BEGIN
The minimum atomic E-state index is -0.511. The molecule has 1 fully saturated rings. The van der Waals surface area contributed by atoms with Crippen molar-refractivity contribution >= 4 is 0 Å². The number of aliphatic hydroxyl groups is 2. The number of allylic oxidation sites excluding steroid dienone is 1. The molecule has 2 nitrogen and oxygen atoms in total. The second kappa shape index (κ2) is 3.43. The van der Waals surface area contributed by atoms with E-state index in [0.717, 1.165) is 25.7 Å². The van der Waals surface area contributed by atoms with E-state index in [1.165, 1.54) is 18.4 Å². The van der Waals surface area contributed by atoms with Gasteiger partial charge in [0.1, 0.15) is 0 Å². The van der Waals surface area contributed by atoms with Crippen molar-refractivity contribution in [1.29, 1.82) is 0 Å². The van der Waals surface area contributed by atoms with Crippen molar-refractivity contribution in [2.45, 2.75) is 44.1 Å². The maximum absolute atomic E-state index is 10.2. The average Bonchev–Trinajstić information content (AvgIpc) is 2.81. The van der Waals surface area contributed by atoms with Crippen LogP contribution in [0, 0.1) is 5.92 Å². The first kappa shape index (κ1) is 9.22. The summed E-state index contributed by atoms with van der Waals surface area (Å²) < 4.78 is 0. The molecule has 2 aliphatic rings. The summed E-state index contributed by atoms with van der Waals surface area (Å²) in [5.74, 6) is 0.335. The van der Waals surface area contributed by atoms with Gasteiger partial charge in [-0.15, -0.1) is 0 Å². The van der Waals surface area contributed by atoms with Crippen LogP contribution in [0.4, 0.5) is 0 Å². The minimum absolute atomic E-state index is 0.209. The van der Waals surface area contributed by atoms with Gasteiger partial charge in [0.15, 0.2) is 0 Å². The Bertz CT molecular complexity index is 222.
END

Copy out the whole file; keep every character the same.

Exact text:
The minimum atomic E-state index is -0.511. The molecule has 1 fully saturated rings. The van der Waals surface area contributed by atoms with Crippen molar-refractivity contribution >= 4 is 0 Å². The number of aliphatic hydroxyl groups is 2. The number of allylic oxidation sites excluding steroid dienone is 1. The molecule has 2 nitrogen and oxygen atoms in total. The second kappa shape index (κ2) is 3.43. The van der Waals surface area contributed by atoms with E-state index in [0.717, 1.165) is 25.7 Å². The van der Waals surface area contributed by atoms with E-state index in [1.165, 1.54) is 18.4 Å². The van der Waals surface area contributed by atoms with Gasteiger partial charge in [0.1, 0.15) is 0 Å². The van der Waals surface area contributed by atoms with Crippen molar-refractivity contribution in [1.29, 1.82) is 0 Å². The van der Waals surface area contributed by atoms with Crippen molar-refractivity contribution in [2.45, 2.75) is 44.1 Å². The maximum absolute atomic E-state index is 10.2. The average Bonchev–Trinajstić information content (AvgIpc) is 2.81. The van der Waals surface area contributed by atoms with Crippen LogP contribution in [0, 0.1) is 5.92 Å². The first kappa shape index (κ1) is 9.22. The summed E-state index contributed by atoms with van der Waals surface area (Å²) < 4.78 is 0. The molecule has 2 aliphatic rings. The summed E-state index contributed by atoms with van der Waals surface area (Å²) in [5.74, 6) is 0.335. The van der Waals surface area contributed by atoms with Gasteiger partial charge in [-0.15, -0.1) is 0 Å². The van der Waals surface area contributed by atoms with Crippen LogP contribution in [0.4, 0.5) is 0 Å². The minimum absolute atomic E-state index is 0.209. The van der Waals surface area contributed by atoms with Gasteiger partial charge in [0.15, 0.2) is 0 Å². The Bertz CT molecular complexity index is 222.